No matter which solution you opt for, studying the keywords is the first step; keep in mind that it is the most important part of the campaign. You will also then need to improve the pages that appear in the results to make sure the information is keyword optimized and clear for the Chinese reader.
2) Adapt and tailor content/courses for the Chinese market
You should ensure you have a Chinese version of your website which you are optimizing on Chinese search engines. Content needs to be translated into simplified Mandarin Chinese.
It is wise to focus on English, Business, Management, International Relations and Mathematics courses for your Chinese site as these remain the most popular and widely searched on Baidu.
The Chinese are largely unaware of an establishments reputation outside of China so you need to create that reputation, students will not necessarily opt for the best academic school but rather the course and environment that is most conducive to their needs. An existing Chinese community, exchange programmes, cultural activities and services for students including Chinese food options, multi-language facilities are all key.
You can also emphasise the inclusivity of the course by including images of other Chinese students in your promotions.
3) Social Media
Social media has become an integral part of the Chinese individual’s life, particularly for the younger generation, with regards to education it is therefore especially important.
Utilizing social networking platforms such as ‘WeChat’ or ‘Weibo’ in order to sell products and services is a key part of any digital marketing strategy in China. The education sector must also take advantage of these communication channels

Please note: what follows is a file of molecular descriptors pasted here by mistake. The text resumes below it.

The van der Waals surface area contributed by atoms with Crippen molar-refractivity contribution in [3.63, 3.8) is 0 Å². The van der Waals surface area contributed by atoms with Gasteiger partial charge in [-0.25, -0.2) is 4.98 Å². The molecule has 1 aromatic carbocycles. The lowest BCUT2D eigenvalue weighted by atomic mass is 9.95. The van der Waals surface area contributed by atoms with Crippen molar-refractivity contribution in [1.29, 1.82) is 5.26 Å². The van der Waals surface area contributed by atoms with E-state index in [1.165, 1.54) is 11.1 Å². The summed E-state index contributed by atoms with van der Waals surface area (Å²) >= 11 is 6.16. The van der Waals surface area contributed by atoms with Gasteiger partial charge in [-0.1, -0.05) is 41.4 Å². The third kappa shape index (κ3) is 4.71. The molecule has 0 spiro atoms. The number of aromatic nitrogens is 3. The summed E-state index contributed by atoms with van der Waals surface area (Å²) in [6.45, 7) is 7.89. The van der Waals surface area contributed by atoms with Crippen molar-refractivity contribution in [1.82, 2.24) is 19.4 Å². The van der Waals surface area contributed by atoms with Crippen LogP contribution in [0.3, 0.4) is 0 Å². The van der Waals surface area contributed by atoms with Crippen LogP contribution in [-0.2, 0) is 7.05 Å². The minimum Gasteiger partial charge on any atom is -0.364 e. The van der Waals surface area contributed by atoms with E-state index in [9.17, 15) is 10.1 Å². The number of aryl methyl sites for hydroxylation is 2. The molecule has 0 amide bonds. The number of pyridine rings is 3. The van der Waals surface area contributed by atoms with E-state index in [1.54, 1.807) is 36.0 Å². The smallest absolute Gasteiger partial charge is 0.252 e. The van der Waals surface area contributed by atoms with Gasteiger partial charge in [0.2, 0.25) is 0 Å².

Create an official subscription account on ‘WeChat’ and use your page to present information on key courses suitable for the Chinese market. It is the perfect forum to disseminate content, start conversations and answer questions for potential students.
Starting and facilitating group chats concerned with your college, university or courses you offer can be effective. Direct communication with students on social media is important. It is also a good opportunity to disseminate interesting content and articles in Chinese that can be shared amongst users to generate more interest in your establishment.
Take time to understand how these networks work, they operate in a very different digital landscape and are not simply ‘copy cat’ platforms. WeChat has developed into one of the most integrated, effective social platforms in the world boasting a variety of functions few can claim to match (e-wallet, gaming, messenger, social network, micro stores, taxi app).
The same social media strategies you would employ in the west cannot simply be transferred. Different social networks means adopting different, more localized and specialized marketing strategies.
For more information on how to market on social media see our previous article.
4) Manage e-reputation
Managing the reputation of your college or university in forums and on social media is vital. The Chinese still use forums much more than we do in the west. The Chinese are especially influenced by the views of others, particularly by their immediate social circle. Manage your reputation by promoting positive comments and threads on social networks and in forums.
The Chinese student will want to study where other Chinese students are going and at institutions they rate highly. The reputation you have domestically does not necessarily dictate how your establishment is perceived overseas, especially as the Chinese student will have a unique set of expectations, priorities and needs that need to be adapted to and catered for.
Benji is a digital marketing specialist based in Shanghai, China. He is concerned with finding solutions for western services expanding into the Middle Kingdom.